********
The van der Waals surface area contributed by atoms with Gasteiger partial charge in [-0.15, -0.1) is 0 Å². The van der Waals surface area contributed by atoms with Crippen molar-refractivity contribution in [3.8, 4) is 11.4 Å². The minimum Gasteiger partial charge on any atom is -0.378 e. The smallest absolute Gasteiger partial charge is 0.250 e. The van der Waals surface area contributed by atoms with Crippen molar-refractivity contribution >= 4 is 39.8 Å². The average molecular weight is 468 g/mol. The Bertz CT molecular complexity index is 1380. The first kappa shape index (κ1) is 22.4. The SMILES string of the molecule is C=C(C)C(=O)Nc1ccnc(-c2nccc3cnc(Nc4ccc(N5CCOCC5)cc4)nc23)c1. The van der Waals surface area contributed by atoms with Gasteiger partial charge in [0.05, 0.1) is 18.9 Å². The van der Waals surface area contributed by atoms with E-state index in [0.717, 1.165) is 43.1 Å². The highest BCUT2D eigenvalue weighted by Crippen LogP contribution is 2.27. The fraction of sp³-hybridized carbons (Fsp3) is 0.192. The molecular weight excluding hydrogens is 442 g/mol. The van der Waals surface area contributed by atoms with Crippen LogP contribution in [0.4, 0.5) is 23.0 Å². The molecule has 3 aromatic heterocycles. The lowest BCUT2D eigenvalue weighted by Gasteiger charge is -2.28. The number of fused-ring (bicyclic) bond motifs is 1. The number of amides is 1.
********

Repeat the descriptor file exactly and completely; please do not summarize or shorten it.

The van der Waals surface area contributed by atoms with Gasteiger partial charge in [-0.15, -0.1) is 0 Å². The van der Waals surface area contributed by atoms with Crippen molar-refractivity contribution in [3.8, 4) is 11.4 Å². The minimum Gasteiger partial charge on any atom is -0.378 e. The smallest absolute Gasteiger partial charge is 0.250 e. The van der Waals surface area contributed by atoms with Crippen molar-refractivity contribution >= 4 is 39.8 Å². The average molecular weight is 468 g/mol. The Bertz CT molecular complexity index is 1380. The first kappa shape index (κ1) is 22.4. The SMILES string of the molecule is C=C(C)C(=O)Nc1ccnc(-c2nccc3cnc(Nc4ccc(N5CCOCC5)cc4)nc23)c1. The van der Waals surface area contributed by atoms with Gasteiger partial charge in [0.05, 0.1) is 18.9 Å². The van der Waals surface area contributed by atoms with E-state index in [0.717, 1.165) is 43.1 Å². The highest BCUT2D eigenvalue weighted by Crippen LogP contribution is 2.27. The fraction of sp³-hybridized carbons (Fsp3) is 0.192. The molecular weight excluding hydrogens is 442 g/mol. The van der Waals surface area contributed by atoms with Crippen LogP contribution in [0.4, 0.5) is 23.0 Å². The molecule has 3 aromatic heterocycles. The lowest BCUT2D eigenvalue weighted by Gasteiger charge is -2.28. The number of fused-ring (bicyclic) bond motifs is 1. The number of amides is 1.